Comcast CEO Brian Roberts, which owns NBC, said the network was encouraged to make a new deal because of the profits and strong ratings from the 2012 London Olympics and 2014 Sochi Winter Games.

By Sam Bush

In a move that shocked the TV world, especially ESPN and Fox, Comcast’s investment in the Olympic movement, which had been considered a “loss leader” for decades, has paid off.

NBC secured the U.S. broadcast rights to the Olympics through 2032 on Wednesday in a record six-Games agreement worth $7.75 billion, a surprise deal that shuts out rival American networks and provides further long-term financial security to the IOC.

In a deal negotiated secretly over six months, the International Olympic Committee awarded the exclusive rights to NBC on all media platforms for three Summer Games and three Winter Games — a potential boost for a U.S. bid to host the Games.

NBC already holds the rights through the 2020 Olympics in a four-games deal signed in 2011 for a then-record $4.38 billion.

There was no auction or open bidding this time, with only NBC making an offer. NBC had outbid Fox and ESPN in 2011 for the previous rights.

The new agreement goes into effect from 2021 and covers the Summer Olympics of 2024, 2028 and 2032 and the Winter Games of 2022, 2026 and 2030. The host cities for all those Games have yet to be chosen.

The deal covers all media platforms, including free television, subscription TV, Internet and mobile rights. The deal is valued at $7.65 billion, plus an extra $100 million for promotion of the Olympics between 2015 and 2020.

“This agreement is excellent news for the entire Olympic Movement as it helps to ensure its financial security in the long term,” Bach said. “The IOC has worked in close partnership with NBC for many decades, and we are thrilled we will continue to work with them through to 2032.”

Steve Burke, CEO of NBC Universal, called it “one of the most important days in the history” of the network.

By 2032, NBC will have covered a total of 23 editions of the Olympics going back to the 1964 Summer Games in Tokyo. The network has broadcast every games since the 2000 Sydney Olympics.

According to the IOC, the new deal breaks down this way: $2.5 billion for the Olympics of 2022 and 2024, $2.55 billion for 2026-2028 and $2.60 billion for 2030-2032.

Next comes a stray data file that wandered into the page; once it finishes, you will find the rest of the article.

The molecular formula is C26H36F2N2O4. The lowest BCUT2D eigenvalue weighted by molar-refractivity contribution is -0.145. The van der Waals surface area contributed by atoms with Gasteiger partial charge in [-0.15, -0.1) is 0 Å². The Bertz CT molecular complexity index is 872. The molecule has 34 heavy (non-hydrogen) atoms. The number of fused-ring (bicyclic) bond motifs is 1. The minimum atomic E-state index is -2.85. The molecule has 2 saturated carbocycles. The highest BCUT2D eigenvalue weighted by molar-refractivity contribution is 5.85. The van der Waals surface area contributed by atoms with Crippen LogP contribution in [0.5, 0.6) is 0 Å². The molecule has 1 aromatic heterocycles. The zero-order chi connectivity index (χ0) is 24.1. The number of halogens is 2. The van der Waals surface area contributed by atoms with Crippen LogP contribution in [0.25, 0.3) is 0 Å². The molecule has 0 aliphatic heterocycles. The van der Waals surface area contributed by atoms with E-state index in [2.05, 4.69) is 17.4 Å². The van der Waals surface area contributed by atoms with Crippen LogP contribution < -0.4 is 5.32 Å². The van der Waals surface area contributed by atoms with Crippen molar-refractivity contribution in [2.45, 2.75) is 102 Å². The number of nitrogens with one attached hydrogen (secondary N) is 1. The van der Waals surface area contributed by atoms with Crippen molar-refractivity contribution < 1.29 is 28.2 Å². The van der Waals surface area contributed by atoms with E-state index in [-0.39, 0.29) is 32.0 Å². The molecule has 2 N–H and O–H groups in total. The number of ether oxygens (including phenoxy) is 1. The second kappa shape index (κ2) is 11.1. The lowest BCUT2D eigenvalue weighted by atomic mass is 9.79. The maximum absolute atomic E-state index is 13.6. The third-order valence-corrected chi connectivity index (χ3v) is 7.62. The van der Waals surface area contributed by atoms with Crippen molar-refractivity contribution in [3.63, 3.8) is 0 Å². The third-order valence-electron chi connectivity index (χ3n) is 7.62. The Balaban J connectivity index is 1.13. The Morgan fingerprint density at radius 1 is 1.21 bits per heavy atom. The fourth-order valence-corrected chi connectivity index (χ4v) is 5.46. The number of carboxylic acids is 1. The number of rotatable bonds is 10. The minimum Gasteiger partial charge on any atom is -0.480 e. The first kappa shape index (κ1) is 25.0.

The accord marks a big victory for Bach, who was elected IOC president in September, taking over from Jacques Rogge after 12 years in office. In a conference call, Bach called it “a happy day for the whole Olympic movement.”

The agreement came down to the IOC doing business with people they know.

“We know that, with this long-term agreement, the Olympic Games and the Olympic values are in good hands with a partner we trust,” Bach said. “We have full confidence in and we can say this because of the long-time experience we have with NBC.”

Bach cited NBC’s “great expertise in Olympic broadcasting and the passion always showed for the Olympic Games.”

Brian Roberts, chairman and CEO of Comcast, which owns NBC, said the network was encouraged to make a new deal because of the profits and strong ratings from the 2012 London Olympics and 2014 Sochi Winter Games.

Bach said there was no reason to open up bids to other networks.

“We wanted to build on this long-term partnership with NBC,” he said. “We could be sure, we are sure, that the Olympic Games will be presented in a way the Olympic spirit requires and how we see it. … We didn’t see any reason to take any risk with regards to broadcast and presentation of the Olympic Games in the United States.”

Bach said he first floated the idea of a new long-term deal with NBC at a dinner in New York in November. He held further talks with Roberts during the Sochi Games and continued the negotiations under wraps, with only his closest aides informed.

“The last touch was given to the deal this afternoon,” Bach said.

The agreement could benefit a potential U.S. bid to host the Olympics. The U.S. hasn’t held the Summer Games since Atlanta in 1996. The U.S. Olympic Committee is currently considering cities for a possible bid for the 2024 Summer Games, which will be awarded in 2017.

The IOC and NBC said the deal was made without any guarantees of where the Games will be held.

“The allocation or the election of the host city is not about money,” Bach said. “There are many more factors to be considered. We were signing this agreement even before the procedure for the 2024 has started.

“Having said this, a strong bid from the United States would be very much welcome, would be a very strong competitor. We have full confidence in our friends in USOC that they are following their procedure and then come up with a strong candidate for 2024.”



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